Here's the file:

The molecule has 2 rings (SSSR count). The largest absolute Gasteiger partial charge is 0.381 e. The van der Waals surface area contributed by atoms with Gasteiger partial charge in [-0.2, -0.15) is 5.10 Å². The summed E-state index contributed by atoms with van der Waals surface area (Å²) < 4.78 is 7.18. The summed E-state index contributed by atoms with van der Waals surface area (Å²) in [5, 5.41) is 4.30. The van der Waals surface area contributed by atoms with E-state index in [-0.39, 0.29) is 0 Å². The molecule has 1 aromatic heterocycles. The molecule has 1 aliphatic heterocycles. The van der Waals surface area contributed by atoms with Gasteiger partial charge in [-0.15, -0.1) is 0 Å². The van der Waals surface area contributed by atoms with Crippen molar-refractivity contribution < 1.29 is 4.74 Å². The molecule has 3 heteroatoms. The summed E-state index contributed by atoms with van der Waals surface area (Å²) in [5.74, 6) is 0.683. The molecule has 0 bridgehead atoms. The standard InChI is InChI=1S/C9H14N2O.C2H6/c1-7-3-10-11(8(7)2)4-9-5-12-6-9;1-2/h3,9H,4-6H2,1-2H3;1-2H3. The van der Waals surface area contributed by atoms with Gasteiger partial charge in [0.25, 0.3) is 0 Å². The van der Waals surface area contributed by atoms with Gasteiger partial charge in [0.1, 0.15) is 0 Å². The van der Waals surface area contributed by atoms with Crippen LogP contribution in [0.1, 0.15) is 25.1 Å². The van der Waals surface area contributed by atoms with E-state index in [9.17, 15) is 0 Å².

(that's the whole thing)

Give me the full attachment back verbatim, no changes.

The molecule has 2 rings (SSSR count). The largest absolute Gasteiger partial charge is 0.381 e. The van der Waals surface area contributed by atoms with Gasteiger partial charge in [-0.2, -0.15) is 5.10 Å². The summed E-state index contributed by atoms with van der Waals surface area (Å²) < 4.78 is 7.18. The summed E-state index contributed by atoms with van der Waals surface area (Å²) in [5, 5.41) is 4.30. The van der Waals surface area contributed by atoms with E-state index in [-0.39, 0.29) is 0 Å². The molecule has 1 aromatic heterocycles. The molecule has 1 aliphatic heterocycles. The van der Waals surface area contributed by atoms with Gasteiger partial charge in [-0.15, -0.1) is 0 Å². The van der Waals surface area contributed by atoms with Crippen molar-refractivity contribution < 1.29 is 4.74 Å². The molecule has 3 heteroatoms. The summed E-state index contributed by atoms with van der Waals surface area (Å²) in [5.74, 6) is 0.683. The molecule has 0 bridgehead atoms. The standard InChI is InChI=1S/C9H14N2O.C2H6/c1-7-3-10-11(8(7)2)4-9-5-12-6-9;1-2/h3,9H,4-6H2,1-2H3;1-2H3. The van der Waals surface area contributed by atoms with Gasteiger partial charge in [0.25, 0.3) is 0 Å². The van der Waals surface area contributed by atoms with Gasteiger partial charge in [0.1, 0.15) is 0 Å². The van der Waals surface area contributed by atoms with Crippen LogP contribution in [0.1, 0.15) is 25.1 Å². The van der Waals surface area contributed by atoms with E-state index in [9.17, 15) is 0 Å².